Everywhere you look, something has changed. Our homes are different now. It’s either every member is complete weathering the pandemic together or a member or two––or more––are missing, never to be seen again for Sunday brunch or any special occasion, because the virus has ruthlessly claimed their lives.
In a strange and cruel twist of fate, even the halogens in the entertainment and cultural scenes are also switched off if not dimmed. Variety shows without live audience are eerie no matter the punchlines thrown in the air. (Eerier is an entire TV station shut down because of politics or the politicians’ lack of understating and compassion in the time of the pandemic.) The backstage ghosts, just a few of them, maybe all of them, come centerstage to fill the empty theaters, the curtains undrawn in total darkness.
The unseen enemy is so powerful that in a blink of an eye the lifestyle of people is interrupted. Sidelined. Sideswiped. Stranded.
There is a hankering for food all the more for the marginalized. They are always, always affected. While there are restaurants that closed completely or modified operations, the pandemic created, too, overnight kitchen sensations around the country.
Businesses wrestle with the economic consequences from the pandemic. For some SMEs, the virus is a kiss of death that has not waited for the vaccine to be discovered. People lost their jobs, leaving their families hungry and their fate uncertain. For many, however, the health crisis is a stark lesson in keeping the faith, keeping at bay as they struggle to survive, one day or one business strategy at a time.
In the country’s war against the concealed yet lethal enemy, people seek refuge in technology and innovations as they decoded an armada of digital armament to keep them busy and safe from the virus. Contract tracing technology, for one, also helps in saving lives.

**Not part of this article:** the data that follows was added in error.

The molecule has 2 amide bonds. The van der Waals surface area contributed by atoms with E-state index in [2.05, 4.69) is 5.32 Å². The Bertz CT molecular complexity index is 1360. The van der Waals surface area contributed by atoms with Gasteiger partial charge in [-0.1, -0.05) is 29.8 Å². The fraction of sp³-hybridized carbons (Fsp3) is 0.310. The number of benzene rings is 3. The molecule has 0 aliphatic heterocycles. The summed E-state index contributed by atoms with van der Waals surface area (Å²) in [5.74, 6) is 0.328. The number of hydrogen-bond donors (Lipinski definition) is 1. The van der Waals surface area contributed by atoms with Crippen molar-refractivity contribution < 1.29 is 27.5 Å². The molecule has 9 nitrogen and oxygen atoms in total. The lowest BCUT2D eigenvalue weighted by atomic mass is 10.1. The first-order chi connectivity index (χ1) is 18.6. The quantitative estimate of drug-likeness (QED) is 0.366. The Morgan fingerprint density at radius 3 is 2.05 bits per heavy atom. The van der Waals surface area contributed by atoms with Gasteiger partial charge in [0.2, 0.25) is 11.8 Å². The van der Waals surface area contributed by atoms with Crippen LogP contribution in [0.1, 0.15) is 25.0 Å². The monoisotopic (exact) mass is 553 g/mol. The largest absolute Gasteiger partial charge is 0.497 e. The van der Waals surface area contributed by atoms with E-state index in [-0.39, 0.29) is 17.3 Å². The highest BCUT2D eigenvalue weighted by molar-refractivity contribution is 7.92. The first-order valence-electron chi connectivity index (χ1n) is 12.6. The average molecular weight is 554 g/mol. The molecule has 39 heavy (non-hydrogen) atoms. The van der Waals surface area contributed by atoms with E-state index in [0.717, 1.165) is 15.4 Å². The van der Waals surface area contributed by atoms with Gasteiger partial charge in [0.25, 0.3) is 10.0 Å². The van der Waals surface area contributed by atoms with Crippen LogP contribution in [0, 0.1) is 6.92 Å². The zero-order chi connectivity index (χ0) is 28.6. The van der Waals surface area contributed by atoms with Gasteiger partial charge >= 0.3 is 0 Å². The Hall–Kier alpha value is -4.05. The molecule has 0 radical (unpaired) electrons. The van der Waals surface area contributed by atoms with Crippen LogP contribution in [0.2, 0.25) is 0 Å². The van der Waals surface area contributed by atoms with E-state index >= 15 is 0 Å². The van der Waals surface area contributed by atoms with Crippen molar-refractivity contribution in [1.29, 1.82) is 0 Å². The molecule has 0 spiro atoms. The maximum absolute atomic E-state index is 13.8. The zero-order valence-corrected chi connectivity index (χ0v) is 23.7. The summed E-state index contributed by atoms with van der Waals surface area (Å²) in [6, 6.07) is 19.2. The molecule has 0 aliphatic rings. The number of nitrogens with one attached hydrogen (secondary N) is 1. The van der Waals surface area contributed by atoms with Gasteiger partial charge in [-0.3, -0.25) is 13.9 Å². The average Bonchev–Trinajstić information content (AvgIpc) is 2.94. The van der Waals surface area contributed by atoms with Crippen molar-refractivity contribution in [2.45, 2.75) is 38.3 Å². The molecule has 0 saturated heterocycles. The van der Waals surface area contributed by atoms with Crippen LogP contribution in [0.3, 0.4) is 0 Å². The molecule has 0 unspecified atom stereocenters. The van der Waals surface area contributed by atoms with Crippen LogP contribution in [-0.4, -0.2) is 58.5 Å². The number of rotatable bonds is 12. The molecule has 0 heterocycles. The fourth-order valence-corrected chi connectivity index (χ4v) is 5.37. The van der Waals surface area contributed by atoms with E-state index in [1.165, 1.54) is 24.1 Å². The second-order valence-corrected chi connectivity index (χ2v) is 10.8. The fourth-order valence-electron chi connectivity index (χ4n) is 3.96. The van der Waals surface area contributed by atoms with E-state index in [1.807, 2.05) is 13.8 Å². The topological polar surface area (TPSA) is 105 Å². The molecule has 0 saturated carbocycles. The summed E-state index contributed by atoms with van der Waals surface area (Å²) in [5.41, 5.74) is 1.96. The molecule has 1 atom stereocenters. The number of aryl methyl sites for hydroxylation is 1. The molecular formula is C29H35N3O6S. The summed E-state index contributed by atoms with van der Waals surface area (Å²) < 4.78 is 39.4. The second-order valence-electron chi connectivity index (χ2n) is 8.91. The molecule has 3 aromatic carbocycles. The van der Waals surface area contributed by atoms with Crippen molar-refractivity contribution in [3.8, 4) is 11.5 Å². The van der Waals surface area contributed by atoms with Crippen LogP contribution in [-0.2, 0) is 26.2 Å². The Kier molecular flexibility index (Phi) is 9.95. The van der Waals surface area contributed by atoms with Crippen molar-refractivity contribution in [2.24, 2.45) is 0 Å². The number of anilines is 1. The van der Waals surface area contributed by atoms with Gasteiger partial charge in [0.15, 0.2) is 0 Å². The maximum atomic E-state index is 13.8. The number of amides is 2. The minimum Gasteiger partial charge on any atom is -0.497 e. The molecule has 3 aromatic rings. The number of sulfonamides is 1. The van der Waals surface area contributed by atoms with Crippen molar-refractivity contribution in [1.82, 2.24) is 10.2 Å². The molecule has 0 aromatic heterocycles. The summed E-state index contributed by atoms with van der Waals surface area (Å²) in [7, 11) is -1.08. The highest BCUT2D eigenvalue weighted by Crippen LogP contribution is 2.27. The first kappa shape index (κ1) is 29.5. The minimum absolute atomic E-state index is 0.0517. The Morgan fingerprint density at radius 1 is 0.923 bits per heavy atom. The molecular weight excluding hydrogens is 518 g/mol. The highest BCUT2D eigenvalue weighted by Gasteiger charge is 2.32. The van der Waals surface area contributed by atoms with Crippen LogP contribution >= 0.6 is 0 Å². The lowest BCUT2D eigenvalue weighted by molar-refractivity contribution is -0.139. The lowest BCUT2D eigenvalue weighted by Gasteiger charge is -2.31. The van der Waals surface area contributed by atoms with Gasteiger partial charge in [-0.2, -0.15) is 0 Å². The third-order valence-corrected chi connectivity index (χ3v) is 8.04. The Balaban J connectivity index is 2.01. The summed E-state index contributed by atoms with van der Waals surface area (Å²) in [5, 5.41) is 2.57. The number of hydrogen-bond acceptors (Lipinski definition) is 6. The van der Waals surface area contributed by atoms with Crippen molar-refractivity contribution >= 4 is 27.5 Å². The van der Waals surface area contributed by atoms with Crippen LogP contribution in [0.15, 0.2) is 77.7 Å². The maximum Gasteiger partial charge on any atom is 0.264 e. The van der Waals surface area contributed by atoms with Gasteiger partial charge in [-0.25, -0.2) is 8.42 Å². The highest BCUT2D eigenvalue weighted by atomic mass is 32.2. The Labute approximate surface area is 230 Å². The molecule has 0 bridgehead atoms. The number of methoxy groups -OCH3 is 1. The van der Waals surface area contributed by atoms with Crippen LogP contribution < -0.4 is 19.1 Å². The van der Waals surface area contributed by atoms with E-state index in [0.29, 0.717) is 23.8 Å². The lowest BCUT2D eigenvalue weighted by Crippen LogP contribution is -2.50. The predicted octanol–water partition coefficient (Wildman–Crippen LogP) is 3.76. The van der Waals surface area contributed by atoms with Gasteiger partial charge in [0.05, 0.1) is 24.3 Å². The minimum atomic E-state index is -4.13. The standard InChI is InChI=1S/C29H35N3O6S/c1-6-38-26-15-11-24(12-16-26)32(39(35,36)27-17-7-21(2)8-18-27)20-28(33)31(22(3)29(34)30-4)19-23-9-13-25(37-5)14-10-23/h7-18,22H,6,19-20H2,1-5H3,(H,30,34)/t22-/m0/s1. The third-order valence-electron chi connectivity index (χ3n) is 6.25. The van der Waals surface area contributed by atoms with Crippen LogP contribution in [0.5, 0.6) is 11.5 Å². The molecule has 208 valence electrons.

Beyond the curve, the pandemic also revealed the country’s privation of a comprehensive healthcare system. We salivate in awe how some neighboring countries have licked the virus in time. It is a good thing, nonetheless, that we have able and dedicated medical frontliners helping the populace slay the enemy. They, too, are almost a dying breed because of their face-to-face encounter with infected people.
The virus has changed us. The education sector grapples with distance learning, an unfamiliar and unmapped domain. The digital classroom is a reality albeit many students who cannot afford technology are still left in the dark how on earth they will pass or fail in the new setup. But the young ones and their teachers will find a way––perhaps in blended learning. Perhaps in faith.
News and publishing, though a force to reckon with in the time of a health crisis, also has its demons. In a society that relies heavily on facts to assuage them of their fears, the journalists in the newsroom and in the field have to fight between filtering out the unsavory fake news and keeping each body strong, still, safe and sane. But the news has to be delivered whether the pressroom is under attack by the virus or the people in power. They adapt, like they always do. It’s in their nature.
At the end of the day, people go home where they feel safest. It is the sanctuary where they celebrate the most meaningful victory or miracle of still staying alive or honor in silence or in tears the loved ones, even acquaintances, who perished in the battle. At home, in the serenity of one’s heart, one rekindles faith over fear, is comforted by little acts of kindness over experiences of avarice from those in power. In between the blurs and worries of the day is a stubborn hope that will not surrender.
In between life and death, in between triumphs and travails, in between changes––we will prevail. Resilience is the unseen force that proves to be more potent than the unseen enemy.